The reality is that Manukau City Centre is the heart of Southern Auckland. The reality also is that the South housing 38% of Auckland’s population (so 570,000) and four of the five heavy industrial complexes is due to house another 50,000 homes (so 150,000 people) and 35,000 jobs by 2025. To further give a reality check to Council and Government is that by the end of the Auckland Plan (2042) the South is forecast to house 45% of two million people (so 900,000). That means about the South is on those conservatives estimates to take 35% of all Auckland growth.


That alone should be sending alarm bells to Council that while Manukau is one of the ten Spatial Priorities (Southern Auckland having five of the ten) the future planning from Council and Government is seriously lacking (still after five years when the Super City was formed). The further alarm bells should also be ringing given that the New South Wales State Government has become very proactive in not only developing The Sydney Plan but about to invest that $2.14b into Parramatta City Centre! That investment alone will further strengthen not only wider Sydney at home but its economic clout to the world. We compete against Sydney so you can join the dots on the risk of us being left behind further and what needs to be done to prevent it.


 Investing that $125m into Manukau City Centre over the next ten years


Manukau Mall Redevelopment Context MK1
Manukau Mall Redevelopment Context MK1



Now subtracting the current investment of the Manukau Interchange (including the Parklet), White Water Rafting Facility and the Davis Avenue upgrade we are left in the potential kitty of $68m over ten years towards a 21st Century Manukau. Using my previous material on developing a 21st Century Manukau I have a foundation ready to go on how we can plan such investment.


Now since then there have been changes mainly to Lot 59 where the Manukau Interchange is to go. This is owing to the Interchange undergoing a third set of redesigns by Auckland Transport.

So we come down to something like this in the interim:

Manukau Southern End 3.1 Money shot with blank lot 59
Manukau Southern End 3.1 Money shot with blank lot 59

In essence we are trying to leverage through Development Auckland (part of Auckland Council) to utilise Council land for commercial and residential developments such as my proposed Manukau Mall Town Centre. The white rectangle by MIT to the top left corner is the land set aside for more commercial and residential development on Council land next to the proposed Manukau Interchange. Now what you can also see above is the Botany Line Sky Train which I would hopefully start to be built post 2020 (so not part of the $125m investment at this time).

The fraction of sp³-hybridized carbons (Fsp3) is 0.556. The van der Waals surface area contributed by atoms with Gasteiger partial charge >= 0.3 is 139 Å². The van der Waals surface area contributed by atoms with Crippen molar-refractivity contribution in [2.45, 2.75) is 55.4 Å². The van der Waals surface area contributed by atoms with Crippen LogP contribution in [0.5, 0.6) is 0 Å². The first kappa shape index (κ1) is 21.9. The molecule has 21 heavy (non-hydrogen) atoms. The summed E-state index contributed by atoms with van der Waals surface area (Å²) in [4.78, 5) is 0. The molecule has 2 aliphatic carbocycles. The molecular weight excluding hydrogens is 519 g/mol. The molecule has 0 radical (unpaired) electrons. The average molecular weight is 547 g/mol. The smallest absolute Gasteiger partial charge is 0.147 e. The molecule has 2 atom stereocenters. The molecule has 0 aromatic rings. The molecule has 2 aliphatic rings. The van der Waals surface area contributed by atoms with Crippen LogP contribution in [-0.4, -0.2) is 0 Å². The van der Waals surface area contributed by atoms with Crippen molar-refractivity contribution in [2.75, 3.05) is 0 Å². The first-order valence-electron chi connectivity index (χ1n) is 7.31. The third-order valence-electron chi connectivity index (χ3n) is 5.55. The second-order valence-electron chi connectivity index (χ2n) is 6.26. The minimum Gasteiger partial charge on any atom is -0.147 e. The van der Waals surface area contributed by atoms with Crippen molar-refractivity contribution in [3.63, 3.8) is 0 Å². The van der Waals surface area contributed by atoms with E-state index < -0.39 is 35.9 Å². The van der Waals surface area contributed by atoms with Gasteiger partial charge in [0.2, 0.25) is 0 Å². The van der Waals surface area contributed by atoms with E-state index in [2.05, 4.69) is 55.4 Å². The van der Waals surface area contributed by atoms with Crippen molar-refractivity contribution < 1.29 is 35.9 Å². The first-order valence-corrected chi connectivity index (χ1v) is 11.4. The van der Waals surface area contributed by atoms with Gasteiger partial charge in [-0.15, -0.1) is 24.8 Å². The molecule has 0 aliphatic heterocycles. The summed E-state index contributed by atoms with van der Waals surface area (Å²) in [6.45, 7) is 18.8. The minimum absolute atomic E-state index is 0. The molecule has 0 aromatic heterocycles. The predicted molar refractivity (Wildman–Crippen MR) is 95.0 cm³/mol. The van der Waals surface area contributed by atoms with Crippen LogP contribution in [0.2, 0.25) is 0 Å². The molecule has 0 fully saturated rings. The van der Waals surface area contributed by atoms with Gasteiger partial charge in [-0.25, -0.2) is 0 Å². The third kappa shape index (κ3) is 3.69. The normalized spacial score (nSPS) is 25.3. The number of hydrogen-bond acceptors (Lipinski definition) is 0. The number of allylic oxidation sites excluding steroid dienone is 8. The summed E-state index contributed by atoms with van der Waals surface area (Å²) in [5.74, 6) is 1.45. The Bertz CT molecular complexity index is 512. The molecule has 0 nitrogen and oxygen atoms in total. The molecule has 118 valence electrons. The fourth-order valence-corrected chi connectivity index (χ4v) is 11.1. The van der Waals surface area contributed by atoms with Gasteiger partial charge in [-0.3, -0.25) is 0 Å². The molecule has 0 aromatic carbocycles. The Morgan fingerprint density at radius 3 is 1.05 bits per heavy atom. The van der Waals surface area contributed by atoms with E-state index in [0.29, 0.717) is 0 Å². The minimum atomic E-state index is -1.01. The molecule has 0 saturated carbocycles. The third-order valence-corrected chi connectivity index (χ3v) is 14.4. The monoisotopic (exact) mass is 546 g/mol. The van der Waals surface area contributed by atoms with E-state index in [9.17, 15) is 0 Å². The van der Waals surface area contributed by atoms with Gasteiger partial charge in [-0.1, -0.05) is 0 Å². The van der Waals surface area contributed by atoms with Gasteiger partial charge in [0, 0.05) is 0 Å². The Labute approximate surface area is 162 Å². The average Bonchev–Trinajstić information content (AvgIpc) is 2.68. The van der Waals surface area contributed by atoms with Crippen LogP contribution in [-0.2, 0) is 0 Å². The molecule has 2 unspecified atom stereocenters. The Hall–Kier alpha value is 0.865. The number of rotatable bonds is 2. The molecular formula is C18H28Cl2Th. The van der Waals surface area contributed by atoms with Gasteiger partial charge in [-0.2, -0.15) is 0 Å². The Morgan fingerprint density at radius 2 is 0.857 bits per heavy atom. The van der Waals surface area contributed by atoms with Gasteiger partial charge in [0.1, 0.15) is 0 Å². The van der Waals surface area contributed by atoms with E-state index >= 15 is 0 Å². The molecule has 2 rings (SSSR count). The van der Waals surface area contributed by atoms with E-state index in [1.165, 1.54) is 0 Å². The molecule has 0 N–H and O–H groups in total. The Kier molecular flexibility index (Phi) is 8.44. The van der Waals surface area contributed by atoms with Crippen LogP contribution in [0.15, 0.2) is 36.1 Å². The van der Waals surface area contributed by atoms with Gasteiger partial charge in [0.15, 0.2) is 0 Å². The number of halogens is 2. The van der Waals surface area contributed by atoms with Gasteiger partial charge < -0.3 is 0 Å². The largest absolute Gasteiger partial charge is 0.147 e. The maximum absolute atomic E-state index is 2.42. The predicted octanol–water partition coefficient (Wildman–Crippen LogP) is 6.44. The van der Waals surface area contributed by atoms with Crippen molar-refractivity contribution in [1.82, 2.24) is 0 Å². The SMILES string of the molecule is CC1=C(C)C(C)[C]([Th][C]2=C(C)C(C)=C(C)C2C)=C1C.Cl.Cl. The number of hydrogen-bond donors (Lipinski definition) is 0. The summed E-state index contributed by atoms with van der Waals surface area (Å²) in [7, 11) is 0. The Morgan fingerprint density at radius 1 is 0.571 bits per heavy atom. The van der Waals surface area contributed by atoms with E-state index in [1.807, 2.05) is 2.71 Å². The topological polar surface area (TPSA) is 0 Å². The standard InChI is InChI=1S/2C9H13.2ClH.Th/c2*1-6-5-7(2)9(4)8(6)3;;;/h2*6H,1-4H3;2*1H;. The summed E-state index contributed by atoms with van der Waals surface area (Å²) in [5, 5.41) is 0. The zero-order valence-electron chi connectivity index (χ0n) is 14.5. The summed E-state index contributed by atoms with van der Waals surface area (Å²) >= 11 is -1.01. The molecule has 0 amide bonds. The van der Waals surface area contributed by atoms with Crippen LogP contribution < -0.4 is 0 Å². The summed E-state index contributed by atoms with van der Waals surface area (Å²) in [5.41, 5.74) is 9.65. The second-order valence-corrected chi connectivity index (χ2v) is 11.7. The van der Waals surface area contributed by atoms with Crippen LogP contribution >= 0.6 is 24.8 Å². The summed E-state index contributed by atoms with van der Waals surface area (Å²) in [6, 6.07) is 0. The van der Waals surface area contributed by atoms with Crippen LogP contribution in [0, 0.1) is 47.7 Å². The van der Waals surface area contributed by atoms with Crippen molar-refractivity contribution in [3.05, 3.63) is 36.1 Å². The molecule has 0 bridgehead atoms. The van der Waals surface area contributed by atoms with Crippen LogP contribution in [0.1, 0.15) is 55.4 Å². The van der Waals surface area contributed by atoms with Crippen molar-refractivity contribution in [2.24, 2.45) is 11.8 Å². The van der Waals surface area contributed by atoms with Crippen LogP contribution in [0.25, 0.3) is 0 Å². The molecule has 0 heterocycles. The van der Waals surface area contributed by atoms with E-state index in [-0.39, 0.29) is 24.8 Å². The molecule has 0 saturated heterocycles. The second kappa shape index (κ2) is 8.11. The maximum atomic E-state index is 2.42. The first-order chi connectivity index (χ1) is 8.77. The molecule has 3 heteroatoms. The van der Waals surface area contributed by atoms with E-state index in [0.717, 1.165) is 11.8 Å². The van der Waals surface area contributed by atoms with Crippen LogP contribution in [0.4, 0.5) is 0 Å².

With Development Auckland utilising Council land for commercial and residential development any amenity provisions from such leveraged developments would be cost neutral (so not drawing on the $125m). This leaves the $66m investment pot for projects such as:

  • $4.5m South Auckland Transit Link (Manukau South Link) construction:
  • $20m for upgrade of Hayman Park
  • Streetscape upgrades to Putney Way, Osterly Way, and eastern end of Ronwood Avenue
  • Enabling works on turn Ronwood Avenue into a boulevard similar to Davis Avenue
  • Pedestrian improvements and separated cycleways on Manukau Station Road, Great South Road, Lambie Drive (from Wiri Station Road to Cavendish Drive)  and Redoubt Road connecting the Redoubt Road upgrades on the otherside of the Southern Motorway to the Great South/Manukau Station Road intersection
  • Master Planning preparations
  • Bus lanes on Manukau Station and Great South Roads




Now $125m is most likely not to go particular far but it sets the foundational investment down into developing Manukau City Centre into Auckland’s second City Centre and help it compete against Sydney and Parramatta.


Place making planning is important to get right. This is my own place making alternative ideas for the Manukau Super Metropolitan Centre
Place making planning is important to get right. This is my own place making alternative ideas for the Manukau Super Metropolitan Centre



So come on Auckland Council; Sydney, Parramatta and New South Wales are investing serious capital into Parramatta City Centre. If we want to compete especially as the South is the fastest growing area of Auckland you (Council and Government) need to stop dithering and show some absolute commitment. Allowing Manukau City Centre to be rezoned as a Super Metropolitan Centre (up from a Metropolitan Centre) followed by some serious attention and capital would be a very good start.


The South and even The City is waiting…


%d bloggers like this: